Thread: OBD2 reader...
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Old 09-24-2021, 02:50 AM   #4
SBJ
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The short answer is, something like this would probably fit the bill:

https://www.amazon.com/FOXWELL-Scann...motive&sr=1-21

A much more long-winded answer is, it depends on what you want/need it to do. The $2-300 range is a difficult price point to shop for. Not because of a lack of options but because of what you get at that price point. For anything made after about 2005 you're definitely going to need something that supports CAN, so you can talk to all the different modules instead of just the ECU. Newer cars set a lot of "ghost" codes when something goes wrong and it often takes a bit of detective work to determine what the actual problem is.

If you just need to read CEL codes and look at live data there's no need to spend $200 on a scan tool, a cheap bluetooth dongle will work just fine, as Deerhurst mentioned above. And a lot of them can also read transmission and ABS codes. They are cheap enough it's worth owning one just to keep it in the car. A $2-300 scan tool will be able to talk to all the modules on the network and might support some functions like ABS bleeding and electronic parking brake reset but you're still in read-only mode at this point.

The $6-700 range is where you'll actually start gaining capabilities compared to the cheaper tools. These tools can generally do things like program new keys, do an idle relearn/TB calibration and reconfigure the keyless entry settings in most vehicles. At that price point, most of these tools also support bidirectional controls, or the ability to override the ECU and switch things on and off manually (for example, if you suspect you have a bad EVAP purge solenoid you could command it on/off and watch the live data to see if the fuel tank pressure reading changes). On many vehicles, they also support what's called a PMI (programmable module installation) for some of the modules. Essentially what it does is takes the information from the old module and writes it into the new/replacement one, so you don't have to take the car somewhere to have it programmed. A good example of this would be rewriting the VIN in a used replacement ECU so that it plays nice with immobilizer in whatever vehicle you're installing it in.

It's worth mentioning that most if not all of these tools are subscription-based and the updates are not cheap once your free update period runs out. That said, don't let it deter you. It would be a lot like if you had a PC running windows 7 after 10 had become the norm. It'll still work and you'll still be able to use it just fine, you just won't be supported unless you give them more money. As long as you aren't working on brand new stuff it really makes no difference.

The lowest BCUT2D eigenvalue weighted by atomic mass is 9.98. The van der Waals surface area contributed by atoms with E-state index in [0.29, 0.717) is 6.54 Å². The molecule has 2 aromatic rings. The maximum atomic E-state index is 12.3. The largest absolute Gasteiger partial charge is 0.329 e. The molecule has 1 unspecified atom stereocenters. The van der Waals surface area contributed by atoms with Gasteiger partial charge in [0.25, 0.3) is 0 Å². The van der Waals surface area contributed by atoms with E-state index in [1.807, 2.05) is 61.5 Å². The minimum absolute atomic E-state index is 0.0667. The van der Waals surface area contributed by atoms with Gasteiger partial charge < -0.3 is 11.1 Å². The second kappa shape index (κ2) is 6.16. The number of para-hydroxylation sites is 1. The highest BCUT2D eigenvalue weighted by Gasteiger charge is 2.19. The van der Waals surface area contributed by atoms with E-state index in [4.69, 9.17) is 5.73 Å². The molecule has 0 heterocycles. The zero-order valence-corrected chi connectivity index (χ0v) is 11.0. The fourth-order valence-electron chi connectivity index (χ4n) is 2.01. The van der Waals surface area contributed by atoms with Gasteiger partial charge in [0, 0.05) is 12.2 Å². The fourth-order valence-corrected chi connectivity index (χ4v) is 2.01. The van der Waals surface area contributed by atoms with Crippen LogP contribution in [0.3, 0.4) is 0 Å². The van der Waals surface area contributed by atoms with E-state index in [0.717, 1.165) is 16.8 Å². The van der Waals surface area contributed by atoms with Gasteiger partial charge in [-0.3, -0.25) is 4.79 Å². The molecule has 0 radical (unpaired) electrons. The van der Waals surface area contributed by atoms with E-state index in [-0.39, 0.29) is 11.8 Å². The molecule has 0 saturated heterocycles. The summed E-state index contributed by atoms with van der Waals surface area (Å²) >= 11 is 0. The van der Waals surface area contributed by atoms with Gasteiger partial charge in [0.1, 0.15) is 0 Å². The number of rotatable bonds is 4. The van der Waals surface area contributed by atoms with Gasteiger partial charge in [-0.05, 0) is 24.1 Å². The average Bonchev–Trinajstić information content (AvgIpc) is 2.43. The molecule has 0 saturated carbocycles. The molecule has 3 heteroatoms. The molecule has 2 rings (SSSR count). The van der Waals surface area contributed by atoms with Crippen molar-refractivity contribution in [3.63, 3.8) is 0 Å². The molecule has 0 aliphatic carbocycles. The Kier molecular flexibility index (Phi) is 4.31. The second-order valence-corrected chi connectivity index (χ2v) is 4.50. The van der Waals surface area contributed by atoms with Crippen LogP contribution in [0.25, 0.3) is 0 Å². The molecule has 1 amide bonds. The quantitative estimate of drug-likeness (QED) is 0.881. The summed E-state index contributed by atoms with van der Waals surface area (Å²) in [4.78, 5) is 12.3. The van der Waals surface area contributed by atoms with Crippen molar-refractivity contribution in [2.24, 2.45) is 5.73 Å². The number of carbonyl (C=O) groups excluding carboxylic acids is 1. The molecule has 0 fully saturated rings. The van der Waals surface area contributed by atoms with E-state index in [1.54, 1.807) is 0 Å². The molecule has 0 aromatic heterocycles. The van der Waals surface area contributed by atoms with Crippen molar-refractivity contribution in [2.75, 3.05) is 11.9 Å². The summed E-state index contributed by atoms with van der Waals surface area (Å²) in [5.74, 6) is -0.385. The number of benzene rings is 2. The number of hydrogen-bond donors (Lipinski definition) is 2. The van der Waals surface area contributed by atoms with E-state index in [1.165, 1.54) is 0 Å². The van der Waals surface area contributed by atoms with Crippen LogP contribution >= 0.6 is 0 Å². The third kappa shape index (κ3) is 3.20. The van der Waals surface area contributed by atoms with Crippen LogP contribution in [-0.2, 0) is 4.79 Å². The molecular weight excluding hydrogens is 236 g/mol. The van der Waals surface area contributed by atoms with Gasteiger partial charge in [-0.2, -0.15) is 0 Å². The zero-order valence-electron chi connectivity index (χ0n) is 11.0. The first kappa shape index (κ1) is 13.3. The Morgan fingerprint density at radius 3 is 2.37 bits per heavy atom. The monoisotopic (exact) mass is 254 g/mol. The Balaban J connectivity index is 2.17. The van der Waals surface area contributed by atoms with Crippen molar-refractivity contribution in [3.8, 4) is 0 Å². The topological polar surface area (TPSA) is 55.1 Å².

There's also the option of using manufacturer-specific software (such as Forscan and VCDS), but that can get quite cumbersome if you work on stuff from several manufacturers. Either way, you'll need the appropriate USB cable and a laptop that can run it. I know for Toyota vehicles you can go online and buy a USB to OBD2 cable and what I'm sure is a totally legitimate copy of Techstream for around $50. I'd imagine a similar setup exists for Honda vehicles but I'm not sure.

Personally, besides a basic HF code reader I keep in the car I have two higher-level scan tools: a launch X431V and an Autel MK808. Both are way overkill for a DIYer and will do just about anything you'd need for most domestic and asian vehicles. IMHO the Autel has a nicer and more intuitive user interface but the Launch is a more powerful tool for the money. Subarus are kind of their own thing, though. Neither of my scan tools supports many functions on them. I don't think that's a limitation on the tool's part so much as it is that Subarus are just weird like that. I've thought about trying to get my hands on a used/cracked copy of the software before. TBH I'm not even a fan of their cars but I work on them occasionally.

I realize this might not be the answer you're looking for but I hope it helps.
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